His picture comes from the Peniarth Manuscript. He is obviously a monk from Medieval Wales, which means he worked as an academic as well as in the church. And probably as a lawyer.
Our monk had no name. But now he does.
A monk and a lawyer? Yes, this was normal in Medieval Times. Monks were learned in the law of their country, in our case the Laws of Wales. And they were learned in the law of most of Europe, which had a single legal system which still exists today. This was the Canon Law of the Catholic Church. We in Wales inherited this law, in the laws which govern the Church in Wales, our Eglwys yng Nghymru.
Two of these church-lawyers played a big role in laying the foundations of Wales today.
When Hywel Dda, King of all Wales, wanted to re-cast the laws of Wales he knew he needed an assembly of the people. What we would now call a Convention. But Hywel Dda also needed people who knew the law well. He picked Blegwryd. Not only was he Wales’ leading lawyer. He was Bishop of Llandaff.
When Owain Glyndwr planned the Wales of the future he put his plan in the Pennal Letter of 1406, and sent it to the French King. But who actually wrote this plan, and provided the shape of the Wales which Owain Glyndwr ruled from Harlech? Another church lawyer – Gruffydd Yonge. He fought for Wales after the end of Glyndwr’s War of Independence. He attended the Council of Constance, one of the great summit meetings of Europe, like Versailles after WW1. He was Bishop of Bangor.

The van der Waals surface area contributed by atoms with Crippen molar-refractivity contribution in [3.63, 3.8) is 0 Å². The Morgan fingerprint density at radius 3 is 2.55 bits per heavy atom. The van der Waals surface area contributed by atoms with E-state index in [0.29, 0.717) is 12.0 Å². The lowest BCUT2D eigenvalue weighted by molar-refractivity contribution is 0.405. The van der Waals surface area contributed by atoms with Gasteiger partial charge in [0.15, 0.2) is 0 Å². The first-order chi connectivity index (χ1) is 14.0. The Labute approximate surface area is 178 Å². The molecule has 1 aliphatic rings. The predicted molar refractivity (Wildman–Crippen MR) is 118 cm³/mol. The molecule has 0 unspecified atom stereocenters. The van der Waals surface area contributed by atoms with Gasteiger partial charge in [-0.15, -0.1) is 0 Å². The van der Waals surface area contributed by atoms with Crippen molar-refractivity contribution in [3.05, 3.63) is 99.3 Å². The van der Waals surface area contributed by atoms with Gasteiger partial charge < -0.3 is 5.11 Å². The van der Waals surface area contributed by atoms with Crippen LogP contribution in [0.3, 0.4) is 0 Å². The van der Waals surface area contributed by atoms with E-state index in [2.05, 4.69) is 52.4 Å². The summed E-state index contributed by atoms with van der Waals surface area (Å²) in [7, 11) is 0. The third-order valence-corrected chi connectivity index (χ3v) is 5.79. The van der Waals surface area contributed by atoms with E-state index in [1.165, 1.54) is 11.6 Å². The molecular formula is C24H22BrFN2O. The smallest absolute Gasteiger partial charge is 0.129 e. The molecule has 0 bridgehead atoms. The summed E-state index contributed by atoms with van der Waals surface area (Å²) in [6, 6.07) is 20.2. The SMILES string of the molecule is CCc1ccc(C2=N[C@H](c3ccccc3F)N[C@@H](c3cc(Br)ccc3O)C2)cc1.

Reverend Professor Thomas Glyn Watkin QC is in this tradition. He held a post in the Diocese of Bangor. As the Lord Chancellor of England (and Wales) told us he was “involved centrally in establishing and building the legislative drafting capacity of the Welsh Government – in both English and Welsh – in the initial years of primary legislative devolution for Wales”. Many suspect that the Reverend Professor could have written this law in Latin as well.
As a tribute, and as Convention.cymru functions in the informal world of the 2020s, our monk has been named – Watcyn.